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Chinese role

Myanmar's generals find an unquestioning friend Add to ...

General Than Shwe, the man who heads Myanmar's ruling junta, probably knows the election his country plans to hold is unlikely to change its pariah status in the West. With Nobel Peace laureate Aung San Suu Kyi barred from running, the vote has already been derided in many capitals as a staged-managed sham intended to further entrench the military government.

But the General arrived Tuesday in Beijing for an official visit secure in the knowledge that China, one of Myanmar's biggest trading partners and few allies, is far more interested in the stability of its southern neighbour than in seeing democracy flourish in the country, also known as Burma.

Gen. Than Shwe is expected to spend much of his meeting Wednesday with Chinese President Hu Jintao explaining the political reforms he is introducing while assuring his hosts that little will change after the Nov. 7 election. He will also be introducing some of those expected to move to the forefront after the election. The 34-person delegation accompanying him on the trip includes many former generals who retired recently to join the regime-backed Union Solidarity and Development Party, which is expected to win the vote handily, thanks to tight restrictions on campaigning by the opposition.

"I believe [Gen. Than Shwe]will seek China's support for Myanmar's democratic process," said Yu Changsen, a professor of Asia-Pacific studies at Zhongshan University in southern Guangdong province. And China, he said, will likely give that support, particularly since the election is expected to return a power structure all but identical to the one that has ruled the country since a coup in 1962.

"I think if the military government remains in power, it would be more favourable in terms of relations between China and Myanmar, for example, regarding border issues," Prof. Yu said. "Rather than a politically unstable party, it would be better to keep the current one, as far as China as concerned."



The relationship has worked well for both autocratic states. China has injected billions into Myanmar's weak economy and has given the regime desperately needed diplomatic support. In return, Beijing has gained an ally against a renewed U.S. push to limit Chinese hegemony in Southeast Asia. China is also building two pipelines - one carrying oil, the other natural gas - from its southern province of Yunnan to the port of Kyaukpyu on Myanmar's western coast, providing a corridor to the Indian Ocean and a direct route to China's growing investments in Africa.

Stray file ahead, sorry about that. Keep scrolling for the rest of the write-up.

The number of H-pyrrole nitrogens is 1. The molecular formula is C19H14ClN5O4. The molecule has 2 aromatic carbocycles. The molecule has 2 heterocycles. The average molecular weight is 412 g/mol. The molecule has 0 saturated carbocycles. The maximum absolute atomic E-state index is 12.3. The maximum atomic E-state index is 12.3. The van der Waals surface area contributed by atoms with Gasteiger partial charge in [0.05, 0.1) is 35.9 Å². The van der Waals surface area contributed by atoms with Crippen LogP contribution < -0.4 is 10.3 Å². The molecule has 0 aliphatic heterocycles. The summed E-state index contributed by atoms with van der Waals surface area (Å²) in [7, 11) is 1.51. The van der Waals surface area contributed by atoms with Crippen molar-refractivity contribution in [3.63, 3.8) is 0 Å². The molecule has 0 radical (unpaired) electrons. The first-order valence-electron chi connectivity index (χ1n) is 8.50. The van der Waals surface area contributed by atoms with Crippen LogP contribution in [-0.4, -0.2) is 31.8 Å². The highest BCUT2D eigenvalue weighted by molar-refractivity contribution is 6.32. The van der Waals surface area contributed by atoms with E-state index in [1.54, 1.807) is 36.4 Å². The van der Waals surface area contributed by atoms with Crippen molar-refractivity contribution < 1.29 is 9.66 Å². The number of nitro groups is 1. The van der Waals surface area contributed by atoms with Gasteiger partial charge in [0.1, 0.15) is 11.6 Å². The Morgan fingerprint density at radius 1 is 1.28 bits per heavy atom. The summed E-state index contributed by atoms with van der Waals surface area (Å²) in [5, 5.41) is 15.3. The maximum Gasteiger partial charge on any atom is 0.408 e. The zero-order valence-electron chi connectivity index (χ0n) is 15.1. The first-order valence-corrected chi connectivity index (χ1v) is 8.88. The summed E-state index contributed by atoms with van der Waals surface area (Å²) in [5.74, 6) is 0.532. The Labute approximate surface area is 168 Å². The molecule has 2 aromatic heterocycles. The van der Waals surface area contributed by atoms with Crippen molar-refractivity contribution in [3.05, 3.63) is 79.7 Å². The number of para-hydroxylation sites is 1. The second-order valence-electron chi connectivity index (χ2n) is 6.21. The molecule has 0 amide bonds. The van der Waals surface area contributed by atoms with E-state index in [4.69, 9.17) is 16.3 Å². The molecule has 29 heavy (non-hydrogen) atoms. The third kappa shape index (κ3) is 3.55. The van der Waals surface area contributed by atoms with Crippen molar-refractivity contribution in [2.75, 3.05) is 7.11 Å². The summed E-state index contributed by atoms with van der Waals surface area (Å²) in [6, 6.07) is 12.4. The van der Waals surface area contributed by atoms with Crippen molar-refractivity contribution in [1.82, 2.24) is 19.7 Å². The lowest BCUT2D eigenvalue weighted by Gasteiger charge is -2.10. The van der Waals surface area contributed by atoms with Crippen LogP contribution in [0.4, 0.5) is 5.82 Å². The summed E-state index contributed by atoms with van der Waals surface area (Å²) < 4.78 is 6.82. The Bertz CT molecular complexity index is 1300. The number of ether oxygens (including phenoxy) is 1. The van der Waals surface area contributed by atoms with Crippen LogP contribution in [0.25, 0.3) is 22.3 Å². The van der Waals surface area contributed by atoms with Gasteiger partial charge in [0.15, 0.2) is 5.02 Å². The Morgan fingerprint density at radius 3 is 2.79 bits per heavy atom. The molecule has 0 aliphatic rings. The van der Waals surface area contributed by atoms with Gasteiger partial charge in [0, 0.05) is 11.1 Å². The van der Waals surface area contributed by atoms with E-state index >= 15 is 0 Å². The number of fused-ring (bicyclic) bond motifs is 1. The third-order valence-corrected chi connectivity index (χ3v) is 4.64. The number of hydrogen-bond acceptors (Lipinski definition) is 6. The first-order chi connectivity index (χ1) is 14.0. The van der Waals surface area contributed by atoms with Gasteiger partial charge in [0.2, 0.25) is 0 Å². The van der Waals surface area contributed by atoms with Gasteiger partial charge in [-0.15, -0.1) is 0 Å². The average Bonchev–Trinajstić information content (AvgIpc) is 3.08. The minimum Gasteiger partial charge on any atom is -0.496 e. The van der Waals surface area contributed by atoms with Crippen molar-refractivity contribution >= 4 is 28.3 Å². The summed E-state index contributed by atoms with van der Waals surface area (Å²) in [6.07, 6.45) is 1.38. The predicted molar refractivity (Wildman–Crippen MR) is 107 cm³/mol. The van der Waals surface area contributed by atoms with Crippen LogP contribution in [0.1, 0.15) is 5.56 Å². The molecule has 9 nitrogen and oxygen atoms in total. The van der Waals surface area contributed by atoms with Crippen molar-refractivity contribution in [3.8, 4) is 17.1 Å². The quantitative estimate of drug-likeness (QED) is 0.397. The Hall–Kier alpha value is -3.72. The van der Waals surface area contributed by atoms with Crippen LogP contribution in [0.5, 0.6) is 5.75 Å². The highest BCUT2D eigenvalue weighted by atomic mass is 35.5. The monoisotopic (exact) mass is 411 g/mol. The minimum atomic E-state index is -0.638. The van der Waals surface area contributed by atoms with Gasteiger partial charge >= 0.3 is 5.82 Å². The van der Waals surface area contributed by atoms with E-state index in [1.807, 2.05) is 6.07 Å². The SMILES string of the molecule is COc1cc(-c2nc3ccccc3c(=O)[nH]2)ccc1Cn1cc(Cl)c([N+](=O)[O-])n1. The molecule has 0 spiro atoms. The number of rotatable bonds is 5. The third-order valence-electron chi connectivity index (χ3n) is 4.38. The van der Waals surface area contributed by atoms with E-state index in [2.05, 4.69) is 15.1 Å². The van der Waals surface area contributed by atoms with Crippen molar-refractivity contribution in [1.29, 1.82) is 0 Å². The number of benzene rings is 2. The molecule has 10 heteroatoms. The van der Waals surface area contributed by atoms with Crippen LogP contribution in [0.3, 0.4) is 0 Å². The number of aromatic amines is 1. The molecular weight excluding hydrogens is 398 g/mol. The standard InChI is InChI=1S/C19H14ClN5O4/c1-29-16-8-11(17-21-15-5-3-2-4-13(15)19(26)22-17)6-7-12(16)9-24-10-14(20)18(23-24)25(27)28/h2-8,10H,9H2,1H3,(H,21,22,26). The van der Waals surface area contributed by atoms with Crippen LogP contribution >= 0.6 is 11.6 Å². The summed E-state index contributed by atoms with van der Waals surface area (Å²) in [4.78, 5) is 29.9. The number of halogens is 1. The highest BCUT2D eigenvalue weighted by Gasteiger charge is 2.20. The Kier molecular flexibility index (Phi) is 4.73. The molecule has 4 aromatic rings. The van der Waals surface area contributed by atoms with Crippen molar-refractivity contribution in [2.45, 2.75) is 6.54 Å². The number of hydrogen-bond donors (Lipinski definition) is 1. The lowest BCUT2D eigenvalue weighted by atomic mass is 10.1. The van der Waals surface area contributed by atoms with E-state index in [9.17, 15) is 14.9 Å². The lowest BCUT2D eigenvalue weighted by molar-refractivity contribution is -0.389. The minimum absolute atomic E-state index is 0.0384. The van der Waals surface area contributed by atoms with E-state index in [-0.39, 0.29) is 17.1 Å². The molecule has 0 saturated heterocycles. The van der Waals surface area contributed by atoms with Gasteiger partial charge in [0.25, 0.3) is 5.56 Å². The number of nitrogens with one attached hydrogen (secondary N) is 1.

Ties between the two countries appear closer than ever, with trade - most of it in the form of Chinese exports to Myanmar - skyrocketing since a visit to Myanmar by Chinese Premier Wen Jiabao earlier this year. China poured $8.2-billion into Myanmar in May of this year alone (compared with $2.9-billion for all of 2009).

During his trip to China, Gen. Than Shwe will visit the ongoing World Expo in Shanghai, as well as the booming southern city of Shenzhen, where China launched its own economic reforms 30 years ago. Myanmar has recently seen a raft of hasty privatizations of state assets, including the sale of more than 100 government buildings, port facilities and a large stake in the national airline. Critics say the privatization process has been marked by widespread cronyism.

Chinese Foreign Ministry spokeswoman Jiang Yu indicated that Beijing plans to back Myanmar's political process, and hopes to see others do the same. "We hope the international community can provide constructive help to the upcoming election and refrain from making any negative impact on the domestic political process and the regional peace and stability," Ms. Jiang told a news conference Tuesday in Beijing.

Others hold a much dimmer view of the vote, which bars all those with a criminal conviction from taking part - including Ms. Suu Kyi and the more than 2,100 political prisoners held by the regime. The election will be conducted under emergency laws that forbid criticism of the government as well as gatherings of more than five people. Furthermore, the election law guarantees the military 25 per cent of the seats in the new parliament.

"China's main concern is Burmese stability. They don't want anything happening like in 1988 [when troops opened fire on pro-democracy demonstrators, killing thousands]or the 2007 Saffron Revolution," Nyo Ohn Myint, a senior figure in the National League for Democracy, said in a telephone interview from his exile in Thailand.

The NLD is boycotting the vote, arguing that its sweeping 1990 election win should instead be honoured by the military. The election has caused a deep rift in the pro-democracy movement, however, and a breakaway faction of the NLD known as the National Democratic Force has registered to take part.

Ms. Suu Kyi, who remains under house arrest, has called on her supporters to boycott the election and monitor it for irregularities.

Follow on Twitter: @markmackinnon

 

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